In short, the rights of biological parents, adoption standards and practices, statutory provisions that are supposed to govern the rights and responsibilities of all involved with adoptions and issues of paternity, are turbulent and at times uncharted waters that one is forced to navigate.  Those involved with the process, upon being exposed to the issues are left asking themselves the not-so-rhetorical question: “Huh?”  For these and many other reasons, all involved with paternity and adoption-related matters are well-advised to seek out competent legal counsel in all such matters.  The statutorily mandated “full and strict” compliance standards that come into play in these cases carry participants, virtually at light speed, across a uniquely well-delineated boundary between the land of “counsel optional” and the land of “counsel required.”


Wills vs. Living Wills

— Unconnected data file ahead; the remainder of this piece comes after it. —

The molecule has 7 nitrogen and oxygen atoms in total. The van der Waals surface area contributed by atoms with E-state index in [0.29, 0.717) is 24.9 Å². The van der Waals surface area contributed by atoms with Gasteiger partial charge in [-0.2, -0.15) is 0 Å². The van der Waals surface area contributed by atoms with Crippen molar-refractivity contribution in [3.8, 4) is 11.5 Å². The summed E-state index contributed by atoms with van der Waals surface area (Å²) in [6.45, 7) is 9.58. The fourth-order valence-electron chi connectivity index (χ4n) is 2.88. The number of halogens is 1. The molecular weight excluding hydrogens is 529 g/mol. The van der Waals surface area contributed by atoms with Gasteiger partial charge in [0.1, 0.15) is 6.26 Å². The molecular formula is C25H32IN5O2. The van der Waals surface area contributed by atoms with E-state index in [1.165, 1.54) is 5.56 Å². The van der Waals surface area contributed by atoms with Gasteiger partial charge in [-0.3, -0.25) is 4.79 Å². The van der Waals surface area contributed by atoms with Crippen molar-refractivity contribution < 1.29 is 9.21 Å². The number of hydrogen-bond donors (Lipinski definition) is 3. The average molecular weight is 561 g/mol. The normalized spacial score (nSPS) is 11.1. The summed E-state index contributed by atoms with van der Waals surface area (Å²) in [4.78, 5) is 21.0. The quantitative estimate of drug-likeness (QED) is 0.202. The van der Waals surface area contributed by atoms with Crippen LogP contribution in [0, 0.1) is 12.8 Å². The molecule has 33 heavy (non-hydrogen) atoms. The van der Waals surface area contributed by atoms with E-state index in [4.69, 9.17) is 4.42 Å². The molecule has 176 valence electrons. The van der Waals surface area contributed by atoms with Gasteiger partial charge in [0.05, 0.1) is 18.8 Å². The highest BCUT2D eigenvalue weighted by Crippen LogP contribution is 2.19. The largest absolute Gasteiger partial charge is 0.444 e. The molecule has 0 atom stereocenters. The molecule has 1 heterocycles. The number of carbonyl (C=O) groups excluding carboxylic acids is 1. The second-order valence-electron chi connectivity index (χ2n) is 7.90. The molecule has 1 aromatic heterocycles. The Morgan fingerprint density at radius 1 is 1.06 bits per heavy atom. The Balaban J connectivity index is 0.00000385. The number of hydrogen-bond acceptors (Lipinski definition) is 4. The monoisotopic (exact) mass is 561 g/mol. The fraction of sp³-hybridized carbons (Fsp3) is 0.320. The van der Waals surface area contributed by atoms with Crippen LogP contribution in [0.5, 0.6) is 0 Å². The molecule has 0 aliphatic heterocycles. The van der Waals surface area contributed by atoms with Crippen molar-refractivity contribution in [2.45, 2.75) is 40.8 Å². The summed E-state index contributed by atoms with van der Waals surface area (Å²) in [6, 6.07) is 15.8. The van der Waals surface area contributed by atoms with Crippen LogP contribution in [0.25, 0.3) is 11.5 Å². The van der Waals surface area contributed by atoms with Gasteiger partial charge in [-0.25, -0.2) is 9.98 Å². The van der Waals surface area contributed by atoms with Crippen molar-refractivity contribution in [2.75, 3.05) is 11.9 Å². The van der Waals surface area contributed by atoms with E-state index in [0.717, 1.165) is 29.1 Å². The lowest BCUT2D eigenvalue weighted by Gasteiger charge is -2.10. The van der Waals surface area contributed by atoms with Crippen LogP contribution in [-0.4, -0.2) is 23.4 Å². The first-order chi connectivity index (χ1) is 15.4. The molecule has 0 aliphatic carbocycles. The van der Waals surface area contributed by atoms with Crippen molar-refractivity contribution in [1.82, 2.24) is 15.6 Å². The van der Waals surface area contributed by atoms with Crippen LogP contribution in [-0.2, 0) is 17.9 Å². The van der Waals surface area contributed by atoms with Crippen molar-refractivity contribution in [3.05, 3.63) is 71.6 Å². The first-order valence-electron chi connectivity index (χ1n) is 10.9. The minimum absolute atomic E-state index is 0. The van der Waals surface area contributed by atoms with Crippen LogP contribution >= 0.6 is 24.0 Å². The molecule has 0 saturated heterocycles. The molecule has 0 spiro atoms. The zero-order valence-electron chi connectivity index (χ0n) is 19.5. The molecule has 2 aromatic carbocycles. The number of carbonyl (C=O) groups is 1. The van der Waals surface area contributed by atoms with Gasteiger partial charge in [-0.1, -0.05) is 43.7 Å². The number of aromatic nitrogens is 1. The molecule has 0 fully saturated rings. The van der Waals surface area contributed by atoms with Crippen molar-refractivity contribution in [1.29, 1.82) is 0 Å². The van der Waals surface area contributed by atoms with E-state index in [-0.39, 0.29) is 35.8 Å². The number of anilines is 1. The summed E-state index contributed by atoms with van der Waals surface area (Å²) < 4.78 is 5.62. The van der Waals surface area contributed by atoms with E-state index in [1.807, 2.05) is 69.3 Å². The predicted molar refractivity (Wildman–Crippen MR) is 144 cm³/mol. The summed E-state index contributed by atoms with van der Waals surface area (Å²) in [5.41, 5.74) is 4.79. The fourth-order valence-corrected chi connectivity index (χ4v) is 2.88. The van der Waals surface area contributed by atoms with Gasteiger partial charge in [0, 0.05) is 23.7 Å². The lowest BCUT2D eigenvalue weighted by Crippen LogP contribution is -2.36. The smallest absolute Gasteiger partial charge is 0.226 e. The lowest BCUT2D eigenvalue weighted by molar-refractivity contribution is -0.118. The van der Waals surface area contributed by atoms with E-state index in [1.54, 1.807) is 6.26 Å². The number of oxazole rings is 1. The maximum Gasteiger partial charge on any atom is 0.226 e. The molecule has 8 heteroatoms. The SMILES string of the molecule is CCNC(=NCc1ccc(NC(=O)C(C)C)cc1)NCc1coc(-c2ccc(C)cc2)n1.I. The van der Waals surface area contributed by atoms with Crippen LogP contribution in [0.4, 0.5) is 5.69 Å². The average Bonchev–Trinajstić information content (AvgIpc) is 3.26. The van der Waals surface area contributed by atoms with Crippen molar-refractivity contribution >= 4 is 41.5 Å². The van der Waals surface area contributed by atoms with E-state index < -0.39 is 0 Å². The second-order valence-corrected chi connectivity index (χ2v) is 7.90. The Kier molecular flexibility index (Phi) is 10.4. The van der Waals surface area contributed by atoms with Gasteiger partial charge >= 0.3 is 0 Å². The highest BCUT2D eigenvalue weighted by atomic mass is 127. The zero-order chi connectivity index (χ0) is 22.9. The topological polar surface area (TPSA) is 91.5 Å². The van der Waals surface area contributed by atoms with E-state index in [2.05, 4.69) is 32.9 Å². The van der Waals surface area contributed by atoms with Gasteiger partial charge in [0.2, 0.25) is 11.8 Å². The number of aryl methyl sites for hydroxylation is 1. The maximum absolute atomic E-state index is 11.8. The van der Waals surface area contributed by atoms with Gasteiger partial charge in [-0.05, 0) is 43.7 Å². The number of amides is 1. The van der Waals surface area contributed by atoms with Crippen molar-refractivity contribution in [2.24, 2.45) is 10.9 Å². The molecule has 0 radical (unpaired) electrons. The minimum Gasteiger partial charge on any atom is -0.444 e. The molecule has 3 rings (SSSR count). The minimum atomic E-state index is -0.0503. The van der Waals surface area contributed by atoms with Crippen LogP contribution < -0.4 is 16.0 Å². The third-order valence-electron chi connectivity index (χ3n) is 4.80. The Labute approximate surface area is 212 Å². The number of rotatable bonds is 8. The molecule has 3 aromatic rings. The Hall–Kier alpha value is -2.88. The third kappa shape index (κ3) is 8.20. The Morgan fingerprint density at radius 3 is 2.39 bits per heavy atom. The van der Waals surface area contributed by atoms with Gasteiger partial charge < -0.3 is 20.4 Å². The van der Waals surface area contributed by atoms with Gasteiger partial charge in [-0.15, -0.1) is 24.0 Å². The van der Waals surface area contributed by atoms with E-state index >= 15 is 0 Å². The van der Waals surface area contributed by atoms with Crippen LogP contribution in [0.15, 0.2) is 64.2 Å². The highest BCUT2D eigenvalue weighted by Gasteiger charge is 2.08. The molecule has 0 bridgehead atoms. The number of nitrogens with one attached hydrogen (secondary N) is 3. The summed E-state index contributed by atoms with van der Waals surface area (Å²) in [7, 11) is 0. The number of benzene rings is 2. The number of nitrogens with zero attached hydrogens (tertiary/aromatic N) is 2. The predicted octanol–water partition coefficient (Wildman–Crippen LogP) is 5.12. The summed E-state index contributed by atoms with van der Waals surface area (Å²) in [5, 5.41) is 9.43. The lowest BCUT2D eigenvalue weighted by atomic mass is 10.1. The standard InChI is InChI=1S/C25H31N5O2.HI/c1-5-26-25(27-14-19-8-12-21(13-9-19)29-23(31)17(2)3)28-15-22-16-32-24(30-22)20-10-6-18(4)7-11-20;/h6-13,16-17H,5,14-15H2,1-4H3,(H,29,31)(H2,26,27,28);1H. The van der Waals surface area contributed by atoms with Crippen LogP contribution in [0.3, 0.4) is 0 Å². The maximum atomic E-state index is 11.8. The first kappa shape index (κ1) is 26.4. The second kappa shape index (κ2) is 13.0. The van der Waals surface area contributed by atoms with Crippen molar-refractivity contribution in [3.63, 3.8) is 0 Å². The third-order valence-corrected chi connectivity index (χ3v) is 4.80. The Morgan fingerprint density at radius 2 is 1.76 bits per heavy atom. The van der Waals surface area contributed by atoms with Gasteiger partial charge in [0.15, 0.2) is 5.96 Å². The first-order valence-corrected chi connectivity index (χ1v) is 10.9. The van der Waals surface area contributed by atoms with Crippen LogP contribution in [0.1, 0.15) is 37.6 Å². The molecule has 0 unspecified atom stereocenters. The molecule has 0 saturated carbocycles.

What is a Living Will? Is it the same as a “Will” and why do I need them? Both documents, a Living Will and a Will, are important for different reasons, and it is important that when preparing them, you consult with an attorney to make sure that each is prepared according to the requirements of the state law. A Living Will and a Will are not the same document and should not be confused. A Living Will is a document that lets healthcare providers and the people making your medical decisions know what kind of medical treatment you would want, or not want, if you become unable to communicate, either due to a life-threatening injury or terminal illness. Many people are aware of the case of Terri Shiavo, a young woman who suffered from an illness that put her in a persistent vegetative state. Since she did not have a Living Will, she remained living in this state for 15 years while her family fought in court over whether continuing healthcare treatment should be provided. A Living Will could prevent this from happening since it is a legal document that sets out what life-sustaining measures you would want administered if you were to fall in to the same state. Provisions of a Living Will include whether or not to continue life support and whether or not to provide artificial nutrition and hydration if you are in an irreversible coma or a persistent vegetative state. You can also include any other healthcare provisions you would want honored if you were to fall critically ill and be unable to communicate. By creating a Living Will, you can take the pain and pressure away from loved ones who would have to make those difficult decisions should anything happen to you. Along with creating a Living Will, you should also consider creating a Medical Power of Attorney, which would appoint a person to be your “agent,” thereby allowing that person to make medical decisions for you when you are unable to communicate. A Will, on the other hand, is a legal document that comes into effect after you pass away and describes how you want your assets distributed.